Jackie (Derren Nesbitt) is a seventy-four-year-old drag queen who performs every night at this low rent cabaret club in Brighton, telling his ancient jokes and miming to various hits that are almost as old, but it's performing that makes him happy, since there is very little else in his life that does. One night, after another well-received show, he returns home and after a little too much to drink, collapses in his kitchen. However, it is not the alcohol that has landed him this dizzy spell, as he ends up in hospital where the doctor has bad news for him: Jackie really should have had a health check-up before now, as he is suffering an aggressive cancer that has given him a few weeks to live...
Yes, it sounds like a cliché, the character who wins a new lease of life just when they are leaving this world, but there was a lot more to writer and director Jamie Patterson's comedy drama than its plot, as he was keener to explore the personalities and circumstances of his two leads. Two because right after his diagnosis, Jackie is back at the club, naturally not telling anyone about it as he does not have any close friends - and his family are estranged from him - when he meets Faith (Rizzle Kicks' Jordan Stephens branching out from singing to acting), a non-binary performer who represents the new breed of drag performer. Seeing her desperation, soon Jackie is taking Faith under his wing.
Although Stephens won top billing, and served up a creditable account of himself as a proud but vulnerable lost soul, Tucked was really Nesbitt's show, delivering a late career turn that had you wishing he had been offered more opportunities to demonstrate his range in roles like this - more usually, he was the villain thanks to his knack with menace, but here he gave a performance of great humanity which helped paper over what could have been an over-sentimental wallow in self-pity for the odd couple protagonists. Every time it seems like the schmaltz is going to dominate, the film recovers with a waspish line or situation that has genuine humour for appropriate perspective.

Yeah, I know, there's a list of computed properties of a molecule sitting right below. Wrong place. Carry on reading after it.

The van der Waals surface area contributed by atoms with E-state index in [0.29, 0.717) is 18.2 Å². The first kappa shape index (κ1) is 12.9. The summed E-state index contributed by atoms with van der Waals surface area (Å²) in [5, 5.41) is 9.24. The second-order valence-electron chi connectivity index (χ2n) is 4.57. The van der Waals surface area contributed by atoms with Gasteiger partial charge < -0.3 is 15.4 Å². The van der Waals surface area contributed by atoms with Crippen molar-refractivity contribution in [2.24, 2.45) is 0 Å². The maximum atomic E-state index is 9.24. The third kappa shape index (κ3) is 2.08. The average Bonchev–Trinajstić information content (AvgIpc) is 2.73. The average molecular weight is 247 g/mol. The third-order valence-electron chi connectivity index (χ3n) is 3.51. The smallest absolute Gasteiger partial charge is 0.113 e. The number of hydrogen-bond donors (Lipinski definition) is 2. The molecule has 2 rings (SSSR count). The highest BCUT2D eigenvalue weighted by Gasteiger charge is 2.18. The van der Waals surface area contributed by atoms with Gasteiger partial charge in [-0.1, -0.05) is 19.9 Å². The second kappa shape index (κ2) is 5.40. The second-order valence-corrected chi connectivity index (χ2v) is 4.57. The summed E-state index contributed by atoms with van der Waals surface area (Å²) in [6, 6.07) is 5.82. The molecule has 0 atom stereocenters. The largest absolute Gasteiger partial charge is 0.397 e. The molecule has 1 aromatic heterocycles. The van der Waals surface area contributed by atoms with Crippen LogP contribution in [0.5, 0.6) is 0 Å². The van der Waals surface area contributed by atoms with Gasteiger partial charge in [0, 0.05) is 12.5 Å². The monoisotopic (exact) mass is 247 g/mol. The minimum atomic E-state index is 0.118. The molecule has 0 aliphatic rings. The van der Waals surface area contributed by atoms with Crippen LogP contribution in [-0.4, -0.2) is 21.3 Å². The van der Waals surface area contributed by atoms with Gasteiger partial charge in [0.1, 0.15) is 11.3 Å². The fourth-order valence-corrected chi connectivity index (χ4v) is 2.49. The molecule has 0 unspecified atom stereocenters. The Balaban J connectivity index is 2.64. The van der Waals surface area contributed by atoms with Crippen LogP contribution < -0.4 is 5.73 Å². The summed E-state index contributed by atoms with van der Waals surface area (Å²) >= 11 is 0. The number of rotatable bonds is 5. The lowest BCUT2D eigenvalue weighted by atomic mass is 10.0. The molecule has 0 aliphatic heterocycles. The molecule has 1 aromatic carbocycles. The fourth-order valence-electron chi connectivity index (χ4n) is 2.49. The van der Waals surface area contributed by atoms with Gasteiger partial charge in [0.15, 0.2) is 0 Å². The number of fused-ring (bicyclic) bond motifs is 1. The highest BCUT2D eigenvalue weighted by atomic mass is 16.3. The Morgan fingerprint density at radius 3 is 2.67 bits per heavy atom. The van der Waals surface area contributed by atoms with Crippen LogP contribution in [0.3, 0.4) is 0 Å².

Twenty-one-year-old Faith becomes the son Jackie never had, or more accurately the grandson considering their age difference, as the older man gives her a place to stay to stop her sleeping in the back of her car, taking pity on the poor waif which not coincidentally awakens a compassion in him. Jackie does have a daughter (April Pearson), we find out, but she broke off ties with him after he refused to show up for her mother's funeral, though it appears there are more problems between them than that and this incident was the straw that broke the camel's back. The problems with following your muse when it means you neglect important relationships was present in the story, but that could just as easily translate into following your sexuality in the same way, and not simply whether you're straight or gay.
Jackie - Jack - is not gay, he simply loves to dress as a woman, which makes him a transvestite, yet in the years since he started his act, the world has moved on (as evinced by his stand-up material!) and a man dressing as a woman has become more political, a social statement rather than a bit of fun to go and see on a night out. The British traditions of the pantomime dame are turning into an expression of your beliefs and a fluid gender, which renders the central connection, no matter how defensively spiky they are, a surprisingly insightful one. If this was sounding pretty heavy, Patterson did add many moments of humour, from Jackie's groaning gags to such scenes as the funny/scary encounter with a drug dealer (Steve Oram) who asks questions they both would rather not be asked. This director had proven himself to be a powerhouse over a career that started very young, but always under the radar; Tucked changed that, an accomplished production no matter its low budget, and invaluable as a showcase for the still-vital Nesbitt. Music by Richey Rynkowski.